Roberto Tagliavini as Figaro and Pretty Yende as Susanna. Photo: Craig Mathew/LA Opera.
There can be no fill of Figaro. He's a force in Mozart's "Marriage of Figaro," in Rossini's "Barber of Seville" and even in Corigliano's "Ghosts of Versailles."
Remember. He's not just the rapscallion servant who turns out to be an aristocrat, kidnapped at birth. Nor the semi-moralist trickster masquerading as a barber. But a full-fledged figure occupying the center of LA Opera's festival of Figaro these two months.
The crowds confirm it: Figaro is forever. And they even repeat their embrace by still buzzing the company boxoffice for its 5th -- yes, 5th -- season's offering of Ian Judge's now-modified staging of (oh, why not mention its Italian title) "Le Nozze di Figaro," fast-forwarded from white-wig days to the 1950's.
Especially with conductor James Conlon in charge this time, absolutely galvanizing the orchestra. I thought we would all lift off from our seats during the overture, so bracing and vibrantly dimensional was it.
On to designer Tim Goodchild's opening scene: that red room (assigned conveniently next to the Count's bed chamber) to be occupied by the servant Susanna, her bridegroom Figaro on a ladder painting its tall walls on their wedding day. By now we're all familiar with it.
Only this time our memories are too good. We can't stop harkening back to the production's 2004 premiere when Erwin Schrott, that Brando of baritones sang Figaro -- before springboarding to major stages everywhere. He was a shock to the system, unforgettable as the upstart valet who runs circles around his regal boss with laughing ease, his spoken Italian so meaningfully inflected it needed no translation.
Seriously, who would want to follow that act. But Roberto Tagliavini, with only one Figaro under his belt, plunged into the task -- not too commanding onstage, but certainly able and endowed with a rich mahogany bass-baritone.
Better direction, indeed with a coach more attuned to the Mozart-DaPonte sensibilities, would surely have helped. Especially for Pretty Yende, a brash and brassy Susanna, whose notion of "deh, vieni non tardar" completely lacks any of the wistful tenderness or delicate questing up the chromatic scale that paragons like Lucia Popp delivered (try YouTube to see her et al.) Instead, Yende sends out a rough-and-ready seduction call.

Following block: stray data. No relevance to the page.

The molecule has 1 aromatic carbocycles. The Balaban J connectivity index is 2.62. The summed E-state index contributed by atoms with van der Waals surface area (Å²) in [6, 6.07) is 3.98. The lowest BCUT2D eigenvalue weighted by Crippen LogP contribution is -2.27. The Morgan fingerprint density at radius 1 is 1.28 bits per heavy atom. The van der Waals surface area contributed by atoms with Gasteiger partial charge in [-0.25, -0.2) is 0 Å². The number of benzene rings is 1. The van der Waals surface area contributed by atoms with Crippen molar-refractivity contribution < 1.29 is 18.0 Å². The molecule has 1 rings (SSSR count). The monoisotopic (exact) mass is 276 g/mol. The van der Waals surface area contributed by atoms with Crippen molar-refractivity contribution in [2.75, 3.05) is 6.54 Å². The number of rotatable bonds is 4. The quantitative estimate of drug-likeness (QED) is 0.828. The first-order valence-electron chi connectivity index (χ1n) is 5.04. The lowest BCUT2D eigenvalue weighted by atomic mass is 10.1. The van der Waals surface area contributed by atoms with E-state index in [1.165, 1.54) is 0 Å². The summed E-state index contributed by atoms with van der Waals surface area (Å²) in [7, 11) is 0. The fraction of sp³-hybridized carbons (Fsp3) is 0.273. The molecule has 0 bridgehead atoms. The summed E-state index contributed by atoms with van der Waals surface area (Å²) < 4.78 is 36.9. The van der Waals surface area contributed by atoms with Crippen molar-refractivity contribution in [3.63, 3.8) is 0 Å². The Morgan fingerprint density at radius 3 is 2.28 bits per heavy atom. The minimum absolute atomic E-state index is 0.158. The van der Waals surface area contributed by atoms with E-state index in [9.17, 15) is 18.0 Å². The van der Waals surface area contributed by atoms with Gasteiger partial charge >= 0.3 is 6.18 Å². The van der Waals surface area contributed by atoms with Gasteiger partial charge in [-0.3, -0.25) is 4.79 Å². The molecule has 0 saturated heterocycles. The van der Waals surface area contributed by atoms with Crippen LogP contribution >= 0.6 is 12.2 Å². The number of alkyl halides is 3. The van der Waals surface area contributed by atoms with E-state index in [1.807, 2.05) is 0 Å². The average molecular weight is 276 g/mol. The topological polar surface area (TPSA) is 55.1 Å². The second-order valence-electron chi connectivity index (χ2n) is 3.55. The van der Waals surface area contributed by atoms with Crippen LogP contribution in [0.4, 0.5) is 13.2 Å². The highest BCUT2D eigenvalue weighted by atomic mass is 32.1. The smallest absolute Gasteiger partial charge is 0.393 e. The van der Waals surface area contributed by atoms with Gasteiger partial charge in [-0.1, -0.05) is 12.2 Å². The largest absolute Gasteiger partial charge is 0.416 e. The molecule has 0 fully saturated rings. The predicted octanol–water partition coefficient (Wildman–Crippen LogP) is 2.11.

And even though Judge's show is, as before, animatedly funny and fluent, its graphic, x-rated mentality blunts the work's sly allusions.
The cast coped/sang engagingly -- with one standout being the Countess of Guanqun Yu, whose opulent soprano soared so gorgeously at the top that the heavens seemed to open. But on the run's first night, Ryan McKinny as the Count appeared to be missing much of his voice.
No one suffered that disposition, though, in Emilio Sagi's clever staging of "Barber of Seville." Here, there was Rodion Pogossov as an amply instigating gad-about of a Figaro and a strong cast -- Elizabeth DeShong as Rosina and René Barbera as the Count -- quite up to the comic antics required in this bouncing-ball game of deceptions.
But once again a good memory intruded. It reminded me of the 2009 production's Bruno Praticò, a Dr. Bartolo who was surely a double for Zero Mostel -- rolling his rotund self downstage, facing the audience, stopping the action and listening to an importuning knock on the door only to answer loudly in dead pan: "Who Ees Dare?"
Hilarity. And what else to expect from a master practicing this choice role for decades in elite houses internationally.
Thanks to then-director Javier Ulacia the whole show was swiftly strategic. It even boasted those mega-stars Joyce DiDonato and Juan Diego Florez. This time, with Trevore Ross in charge, everything was lower in value except for the sparkling vitality that Conlon coaxed from his pit orchestra.
Both of the above could be viewed as period escapist fare.